House Committee Hears Police Body Camera Testimony Prior To Crafting Legislation
Nearly three hours of testimony on the use of police body cameras before a state House committee on Wednesday boiled down to three main issues: when to record, how much to release to the public and how long to retain the files.
Legislators in Pennsylvania are wrestling with the need to craft legislation that would more clearly define how police departments use body cameras and how much of the material will be accessible to the public. Some departments are holding back on the use of cameras for fear of lawsuits, while others are concerned the material could be used for nefarious reasons.
Associate Pittsburgh City Solicitor John Doherty told members of the Pennsylvania House Judiciary Committee that all of the video collected by officer-worn cameras should be treated as evidence and therefore not subject to the state’s right to know law.
“The most important factor for the collection of this evidence is for a fair trial,” Doherty said. “The rights of the Commonwealth should be protected. That’s us the people, as well as the rights of the person accused.”
Indiana County District Attorney Pat Dougherty agreed. He spoke to the committee as a representative of the Pennsylvania District Attorneys Association. He said if police departments had to make all of the video available to the public, it would result in an undue burden on police departments throughout the state.
“We may have 10 officers respond to a scene and if those officers all have their body cams on and they are at a scene for 45 minutes to an hour we now have 10 hours of footage someone is going to have to review,” Dougherty said.
ACLU of Pennsylvania Staff Attorney Sara Rose said that burden could be reduced by clearly defining what materials should be saved. She said there are technologies that could help to redact material protected by the right-to-know law. She suggested the legislation clearly stipulate that departments only be responsible for archiving significant police interactions with the public.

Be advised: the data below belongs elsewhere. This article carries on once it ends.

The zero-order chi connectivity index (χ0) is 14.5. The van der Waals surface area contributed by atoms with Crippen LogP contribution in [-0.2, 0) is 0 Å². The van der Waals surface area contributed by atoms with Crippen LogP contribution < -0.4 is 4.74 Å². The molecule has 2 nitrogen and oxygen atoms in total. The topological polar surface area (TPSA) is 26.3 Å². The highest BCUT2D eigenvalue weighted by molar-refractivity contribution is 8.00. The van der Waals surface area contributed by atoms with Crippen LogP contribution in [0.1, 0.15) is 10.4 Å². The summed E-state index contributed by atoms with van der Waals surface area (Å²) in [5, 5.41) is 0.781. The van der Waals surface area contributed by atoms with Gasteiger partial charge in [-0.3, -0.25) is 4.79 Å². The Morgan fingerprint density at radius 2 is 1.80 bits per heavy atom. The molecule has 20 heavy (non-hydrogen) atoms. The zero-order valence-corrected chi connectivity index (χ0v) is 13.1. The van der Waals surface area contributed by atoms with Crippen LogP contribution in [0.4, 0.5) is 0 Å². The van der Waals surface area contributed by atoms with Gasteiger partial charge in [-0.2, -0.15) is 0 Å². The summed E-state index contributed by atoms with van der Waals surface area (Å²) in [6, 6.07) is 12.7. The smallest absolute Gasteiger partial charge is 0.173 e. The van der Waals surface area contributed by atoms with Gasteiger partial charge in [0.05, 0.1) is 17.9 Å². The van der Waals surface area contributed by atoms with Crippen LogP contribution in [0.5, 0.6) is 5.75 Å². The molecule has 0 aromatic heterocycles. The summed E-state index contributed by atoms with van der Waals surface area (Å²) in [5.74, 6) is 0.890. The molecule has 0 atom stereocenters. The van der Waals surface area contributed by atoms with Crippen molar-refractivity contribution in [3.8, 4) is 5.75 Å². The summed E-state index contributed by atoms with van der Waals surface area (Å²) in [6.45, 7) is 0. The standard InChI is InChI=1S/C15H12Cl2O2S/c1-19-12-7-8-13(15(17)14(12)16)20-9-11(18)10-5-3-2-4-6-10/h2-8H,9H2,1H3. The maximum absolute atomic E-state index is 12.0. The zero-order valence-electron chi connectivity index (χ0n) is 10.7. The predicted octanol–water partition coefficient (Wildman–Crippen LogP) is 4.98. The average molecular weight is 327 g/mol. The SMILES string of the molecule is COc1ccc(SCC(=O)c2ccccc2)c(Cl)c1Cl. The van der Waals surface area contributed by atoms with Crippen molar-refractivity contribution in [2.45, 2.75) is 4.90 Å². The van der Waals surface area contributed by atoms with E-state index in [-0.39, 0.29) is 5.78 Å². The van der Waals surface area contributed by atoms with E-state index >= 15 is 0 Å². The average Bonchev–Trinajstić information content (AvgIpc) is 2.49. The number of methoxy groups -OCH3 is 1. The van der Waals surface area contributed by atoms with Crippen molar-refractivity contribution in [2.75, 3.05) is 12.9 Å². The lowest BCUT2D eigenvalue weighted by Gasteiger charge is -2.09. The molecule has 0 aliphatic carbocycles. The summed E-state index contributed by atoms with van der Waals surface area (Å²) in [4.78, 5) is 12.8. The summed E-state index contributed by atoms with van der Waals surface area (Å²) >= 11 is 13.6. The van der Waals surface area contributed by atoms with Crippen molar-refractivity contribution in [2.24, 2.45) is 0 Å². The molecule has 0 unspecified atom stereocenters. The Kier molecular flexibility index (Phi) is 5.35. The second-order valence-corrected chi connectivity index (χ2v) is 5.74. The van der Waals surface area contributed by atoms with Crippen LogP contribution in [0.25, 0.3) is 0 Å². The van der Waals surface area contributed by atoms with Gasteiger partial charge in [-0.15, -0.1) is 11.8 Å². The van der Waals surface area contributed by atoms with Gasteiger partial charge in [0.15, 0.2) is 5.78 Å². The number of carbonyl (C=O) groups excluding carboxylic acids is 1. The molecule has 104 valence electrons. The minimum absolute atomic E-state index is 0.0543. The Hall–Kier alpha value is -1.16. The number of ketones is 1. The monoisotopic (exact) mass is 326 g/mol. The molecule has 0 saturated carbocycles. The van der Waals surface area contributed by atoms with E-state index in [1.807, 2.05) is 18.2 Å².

Rose differs with those representing police, cities and the Attorneys General when it comes to reason behind gathering video. She said it’s to monitor the behavior of the officers.
Committee Member State Representative Rick Saccone said it is clear there can be more than one reason to use body cameras and suggested they all need to be addressed and balanced in any legislation.
Testimony also focused on when the cameras should be activated. The ACLU would like to see the cameras on as much as possible, with one major exception: they should not be used inside a private residence.
But Dougherty said that’s a dangerous expectation.
“If we are asking officers to stop and turn off the camera before they go into a private residence, number one, we are putting officer’s lives at risk because instead of worrying about the task at hand, they are worrying about turning off their cameras,” said Dougherty. “Number two, do we want officers worrying about, am I committing a felony?”
Committee Chair Ron Marsico said he does not expect to see any legislation introduced until next session.